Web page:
Neil Kramer is a philosopher and esotericist who focuses on spirituality, mysticism, and metaphysics. Neil teaches philosophy, mysticism, esoteric studies and self development at the Omega Institute in New York. He explores the relationship between inner development and the cultural and social factors that can influence our lives. Not just a teacher, Neil Kramer also shares his wisdom via writing, film, audio and seminars. Neil is a popular guest on numerous alternative radio and internet shows, as well as appearing on TV networks around the world and speaking at several international conferences. Neil Kramer is a widely respected figure in mystical, spiritual and alternative communities, thanks to his experience and deep knowledge-base. I was excited to talk books with such an interesting person. Please enjoy my interview with Neil Kramer…
When someone asks you ‘what do you do for a living?’ – How do you respond?
I am a teacher (if I want to engage in conversation). Salesman (if I don’t).
I am currently reading Immortal Poems Of The English Language by Oscar Williams.
What’s your earliest memory of reading?
My earliest memory of reading is reading a book about witches with my Mum.
If you could encourage young people to read one book in particular, what would it be?
The Secret Teachings Of All Ages by Manly P Hall. A book that comprehensively illustrates how mysticism shapes much of modern society.
What is the worst job you’ve ever had?
Milkman. Up at 4am. The whole job done in a dreamy stupor. Strange.
Do you read as much as you’d like to?
I used to read a lot. Now I don’t. That’s a good thing in my life. I’d rather look at the mountains or watch the birds in the branches.
There are many. Here’s a few:
In Search Of The Miraculous by P.D. Ouspensky,
The Kybalion by William Walker Atkinson,
The Way Of Hermes by Clement Salaman,
How To Know Higher Worlds by Rudolf Steiner,
The Secret Doctrine by Helena Blavatsky,
Journey To Ixtlan: The Lessons of Don Juan by Carlos Castaneda,
Thus Spoke Zarathustra by Friedrich Nietzsche.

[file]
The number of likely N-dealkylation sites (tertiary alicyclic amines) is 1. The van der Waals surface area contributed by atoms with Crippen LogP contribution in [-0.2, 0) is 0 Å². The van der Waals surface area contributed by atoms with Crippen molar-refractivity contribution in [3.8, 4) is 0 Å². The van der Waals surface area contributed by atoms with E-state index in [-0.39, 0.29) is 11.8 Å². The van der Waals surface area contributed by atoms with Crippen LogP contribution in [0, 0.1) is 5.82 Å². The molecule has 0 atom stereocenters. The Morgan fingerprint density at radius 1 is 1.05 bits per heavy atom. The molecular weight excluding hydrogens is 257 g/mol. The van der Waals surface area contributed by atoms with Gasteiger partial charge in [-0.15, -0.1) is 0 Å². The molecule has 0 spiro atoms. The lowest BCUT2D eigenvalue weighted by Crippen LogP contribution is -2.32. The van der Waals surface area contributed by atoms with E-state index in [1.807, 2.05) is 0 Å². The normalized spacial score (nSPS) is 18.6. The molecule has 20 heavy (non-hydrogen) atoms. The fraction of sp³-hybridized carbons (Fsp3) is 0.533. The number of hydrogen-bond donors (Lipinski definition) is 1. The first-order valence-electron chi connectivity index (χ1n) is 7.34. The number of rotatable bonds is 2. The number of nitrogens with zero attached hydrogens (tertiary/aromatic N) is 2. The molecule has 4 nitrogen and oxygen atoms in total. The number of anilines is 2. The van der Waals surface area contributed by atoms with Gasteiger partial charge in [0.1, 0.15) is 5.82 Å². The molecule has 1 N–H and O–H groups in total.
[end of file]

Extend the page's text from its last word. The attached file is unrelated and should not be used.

Is there a book that you’ve read more than once? What is it and why did you revisit it?
The Corpus Hermeticum. Various different translations. It’s a volume of Hermetic writings from Greece and Egypt. It is one of the most layered and encoded texts you can imagine. Full of wisdom. Always revealing more.
What book have you recommended the most to friends and family?
Zen Mind, Beginner’s Mind by Shunryu Suzuki. Just a lovely timeless book. Accessible by all levels of spiritual attainment.
What’s your favourite genre of book?
What do you think a world without books would be like?
The same as it is now. Only the human experience would change. It would become more immediate and colourful.
Is there an author whose writing you’re such a fan of, that you’ll read everything they release?
I used to like William Burroughs an awful lot and read most of his stuff. Even his bizarre and nuanced dream journals. But I’ve not touched his texts for over a decade now. I’m a different person to the guy who ate all that up. It was a valuable part of my development though. I still prize my signed first edition copy of The Place Of Dead Roads. It actually used to belong to Rock Hudson.
Do you think digital books will ever completely replace real books?
Yes. Books will still be around, but they’ll be considered as antiques from the old world. I think new mediums will arise that’ll be better than static books with ink on paper.
What book do you feel humanity needs right now?
A work that inspires a path of total self-determination and fierce individualism.
At the time, it was Tales Of Power by Carlos Castaneda. I read that in the early 90’s and it was a very inspirational experience. It reminded me that reality is an intensely magical thing and the ordinary world is a load of bollocks because people choose unconsciousness.
What books or subject matter do you plan on reading in the next year?
I enjoy learning about the natural world. So I’m slowly going through bird, animal, and plant books related to North America.
If you were to write an autobiography – what would it be called?
I don’t know. Two titles I think are very amusing are Things I Did and Things I Think I Did by Jean Negulesco, and Me Moir by Vic Reeves, the British comedian whose real name is Jim Moir.